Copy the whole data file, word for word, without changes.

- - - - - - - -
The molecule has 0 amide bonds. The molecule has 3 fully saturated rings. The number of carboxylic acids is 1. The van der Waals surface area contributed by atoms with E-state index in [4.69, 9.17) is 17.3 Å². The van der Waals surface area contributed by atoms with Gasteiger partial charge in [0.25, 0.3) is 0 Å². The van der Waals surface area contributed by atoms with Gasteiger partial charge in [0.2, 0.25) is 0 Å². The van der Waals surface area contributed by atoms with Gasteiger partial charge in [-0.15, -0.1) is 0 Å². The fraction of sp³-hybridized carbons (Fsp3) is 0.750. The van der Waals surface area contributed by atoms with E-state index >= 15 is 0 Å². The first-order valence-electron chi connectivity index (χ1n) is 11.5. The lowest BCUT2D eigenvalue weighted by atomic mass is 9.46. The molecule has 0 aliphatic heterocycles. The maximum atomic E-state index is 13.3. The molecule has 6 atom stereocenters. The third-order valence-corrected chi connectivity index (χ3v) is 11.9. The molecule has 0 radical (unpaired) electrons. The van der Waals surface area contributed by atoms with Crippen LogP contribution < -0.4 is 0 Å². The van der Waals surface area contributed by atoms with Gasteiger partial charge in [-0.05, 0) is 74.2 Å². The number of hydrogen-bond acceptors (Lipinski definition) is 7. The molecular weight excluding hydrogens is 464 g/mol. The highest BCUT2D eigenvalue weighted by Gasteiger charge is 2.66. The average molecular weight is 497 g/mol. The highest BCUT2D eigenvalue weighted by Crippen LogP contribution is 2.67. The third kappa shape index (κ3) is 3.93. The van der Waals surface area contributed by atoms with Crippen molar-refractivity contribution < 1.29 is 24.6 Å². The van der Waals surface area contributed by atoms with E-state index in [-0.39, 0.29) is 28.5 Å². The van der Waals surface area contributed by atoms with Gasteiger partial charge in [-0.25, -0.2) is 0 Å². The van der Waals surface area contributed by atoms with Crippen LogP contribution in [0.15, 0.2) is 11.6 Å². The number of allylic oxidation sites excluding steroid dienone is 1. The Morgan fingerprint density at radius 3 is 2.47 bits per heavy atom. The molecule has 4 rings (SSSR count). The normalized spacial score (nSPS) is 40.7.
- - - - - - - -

The molecule has 0 amide bonds. The molecule has 3 fully saturated rings. The number of carboxylic acids is 1. The van der Waals surface area contributed by atoms with E-state index in [4.69, 9.17) is 17.3 Å². The van der Waals surface area contributed by atoms with Gasteiger partial charge in [0.25, 0.3) is 0 Å². The van der Waals surface area contributed by atoms with Gasteiger partial charge in [0.2, 0.25) is 0 Å². The van der Waals surface area contributed by atoms with Gasteiger partial charge in [-0.15, -0.1) is 0 Å². The fraction of sp³-hybridized carbons (Fsp3) is 0.750. The van der Waals surface area contributed by atoms with E-state index >= 15 is 0 Å². The first-order valence-electron chi connectivity index (χ1n) is 11.5. The lowest BCUT2D eigenvalue weighted by atomic mass is 9.46. The molecule has 0 aliphatic heterocycles. The maximum atomic E-state index is 13.3. The molecule has 6 atom stereocenters. The third-order valence-corrected chi connectivity index (χ3v) is 11.9. The molecule has 0 radical (unpaired) electrons. The van der Waals surface area contributed by atoms with Crippen LogP contribution < -0.4 is 0 Å². The van der Waals surface area contributed by atoms with Gasteiger partial charge in [-0.05, 0) is 74.2 Å². The number of hydrogen-bond acceptors (Lipinski definition) is 7. The molecular weight excluding hydrogens is 464 g/mol. The highest BCUT2D eigenvalue weighted by Gasteiger charge is 2.66. The average molecular weight is 497 g/mol. The highest BCUT2D eigenvalue weighted by Crippen LogP contribution is 2.67. The third kappa shape index (κ3) is 3.93. The van der Waals surface area contributed by atoms with Crippen molar-refractivity contribution < 1.29 is 24.6 Å². The van der Waals surface area contributed by atoms with E-state index in [-0.39, 0.29) is 28.5 Å². The van der Waals surface area contributed by atoms with Gasteiger partial charge in [-0.25, -0.2) is 0 Å². The van der Waals surface area contributed by atoms with Crippen LogP contribution in [0.15, 0.2) is 11.6 Å². The number of allylic oxidation sites excluding steroid dienone is 1. The Morgan fingerprint density at radius 3 is 2.47 bits per heavy atom. The molecule has 4 rings (SSSR count). The normalized spacial score (nSPS) is 40.7.